'I'm deaf in my left ear'

Discussion in 'Deaf News' started by Miss-Delectable, May 21, 2005.

  1. Miss-Delectable

    Miss-Delectable New Member

    Apr 18, 2004
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    MICHAEL CUDDYER: The Minnesota Twins third baseman lost his hearing in one ear at age 11, but he has become such a master at repositioning people that few would suspect it.



    MINNEAPOLIS - Michael Cuddyer has mastered several subtle moves over the years. He knows how to gently guide a friend to a certain section of a movie theater and how to unobtrusively rearrange the seating at dinner.

    "There's times I'll be walking, someone is on my left side, and I'll casually switch sides," he said with a smile. "You won't even notice."

    He has become something of a master at repositioning people. For the past 15 years, Cuddyer's life has included a constant series of these small adjustments.

    "I'm deaf in my left ear," he said. "There can be someone right in front of me saying my name, and I'll have no clue where it's coming from. I'll turn around."

    Cuddyer lost the hearing in his left ear at age 11 after about a bout with a rare viral infection. After suffering through a high fever for more than a week, he realized one evening he no longer could hear the television while lying on his right side.

    "I remember when he came up to me and said, 'Mom, I can't hear when I lay on this side,' " said his mother, Marcia Harris. "The doctors said this was such a fluke viral infection. They said you were more likely to win the lottery than have this happen to an 11-year-old.

    "But Michael has handed it so maturely ever since it happened."

    He has handled it so well that many people don't even know about the situation. When a young ballplayer is drafted, he is required to fill out a health form. It specifically asks if there are any hearing problems. Cuddyer checked "no."

    "Because it wasn't a problem," he said. "It isn't a problem."

    And he didn't want to raise any red flags. That approach certainly has worked. Cuddyer has been in the Minnesota Twins' organization since he was drafted in 1997 and now is an established big leaguer. Yet many in the front office remain unaware.

    Asked about Cuddyer the other day, farm director Jim Rantz said he had no idea he was deaf in one ear. General manager Terry Ryan said he didn't know, either, until about a month ago.

    Manager Ron Gardenhire and most of his Twins teammates are aware of it, however. As a third baseman, Cuddyer's bad ear is toward the field. So there has to be another form of communication, perhaps visual, in certain situations.

    "Normally, the shortstop lets the third baseman know when an off-speed pitch or an inside fastball is coming," coach Al Newman said. "It helps with that first-step quickness. The shortstop usually gives a little hissing sound or a whistle.

    "But we can't do that. We've been trying to devise a way to let him know."

    Cuddyer said he and the shortstop have worked out a method of communication, but he isn't at liberty to discuss it. The Twins don't want their opponent stealing the signs.

    Other than that, Cuddyer has no problems on the field. It wasn't always that way, however.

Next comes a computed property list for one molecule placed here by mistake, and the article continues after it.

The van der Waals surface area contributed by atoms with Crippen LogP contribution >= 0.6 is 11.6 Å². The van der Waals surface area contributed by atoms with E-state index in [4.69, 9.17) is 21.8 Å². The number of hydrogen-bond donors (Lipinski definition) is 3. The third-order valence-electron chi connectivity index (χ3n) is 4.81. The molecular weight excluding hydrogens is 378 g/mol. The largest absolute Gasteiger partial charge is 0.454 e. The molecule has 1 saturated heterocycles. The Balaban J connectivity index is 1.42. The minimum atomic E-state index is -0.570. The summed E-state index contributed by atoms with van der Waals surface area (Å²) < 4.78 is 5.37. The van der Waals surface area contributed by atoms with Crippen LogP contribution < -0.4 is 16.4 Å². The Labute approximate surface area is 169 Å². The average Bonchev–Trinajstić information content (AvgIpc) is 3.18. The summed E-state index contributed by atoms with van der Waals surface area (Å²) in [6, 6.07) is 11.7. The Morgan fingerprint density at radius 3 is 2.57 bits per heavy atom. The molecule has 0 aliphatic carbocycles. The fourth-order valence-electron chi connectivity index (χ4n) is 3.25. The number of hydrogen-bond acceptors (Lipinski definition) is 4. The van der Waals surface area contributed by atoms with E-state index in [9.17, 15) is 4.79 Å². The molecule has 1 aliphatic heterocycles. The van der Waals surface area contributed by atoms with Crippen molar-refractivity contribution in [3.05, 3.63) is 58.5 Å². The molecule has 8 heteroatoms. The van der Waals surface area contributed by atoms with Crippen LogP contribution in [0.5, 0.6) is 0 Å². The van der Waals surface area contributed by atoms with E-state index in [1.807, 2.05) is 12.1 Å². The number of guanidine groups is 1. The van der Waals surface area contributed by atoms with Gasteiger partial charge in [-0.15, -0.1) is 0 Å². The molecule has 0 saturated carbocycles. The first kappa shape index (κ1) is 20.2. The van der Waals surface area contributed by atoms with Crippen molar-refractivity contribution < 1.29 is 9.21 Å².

"Right when it happened, I was playing Little League, football, soccer and basketball," he said. "It messed up my equilibrium for a while.

    "For a while, it definitely was a concern. It was a big adjustment in sports, at school. Each school year, the first day of school, I'd tell the teacher that I needed to sit in front of the class and that I needed to sit on the left side."

    He went on to become a prep sensation in Virginia and was drafted by the Twins ninth overall in 1997. Now the everyday third baseman, Cuddyer is one of the team's more quotable players. Reporters often crowd around his locker after he has a good game.

    "You really have to pay attention," he said. "For the past 15 years, I've been saying, 'What?' But it's really nothing major at all. You just have to learn to be more attentive."

    When there is a crowd and Cuddyer cannot position himself properly, he subtly moves his right hand back as if he were going to scratch his neck or straighten his hair. Then he cups his right ear forward. It's a virtually non-detectable gesture.

    "By the time I was drafted at 18, I'd already had this for seven years, so it's not a big deal," he said. "Everybody who is close to me knows I'm deaf in my left ear. Yes, it's there. It's not a problem."

    He thought for a minute and then laughed.

    "You know what the hardest thing is? The phone calls. I can only listen on one side. I get tired and wish I could switch, but I can't switch. But it's just a little thing."

    Cuddyer doesn't mind talking about it if he is asked, but it's not something he'll ever bring up. At this point in his life, it's not a big issue for him.

    "I really had to adjust at first," he said. "You deal with it, cope with it and make do with it. Then you realize: this is how it's going to be. You lose your hearing completely in the left ear and you have to learn to use the right ear.

    "I paid more attention to things. I didn't want anybody to notice."

    Said his mom: "It just shows you that it's how you handle something that makes it a disability or not."

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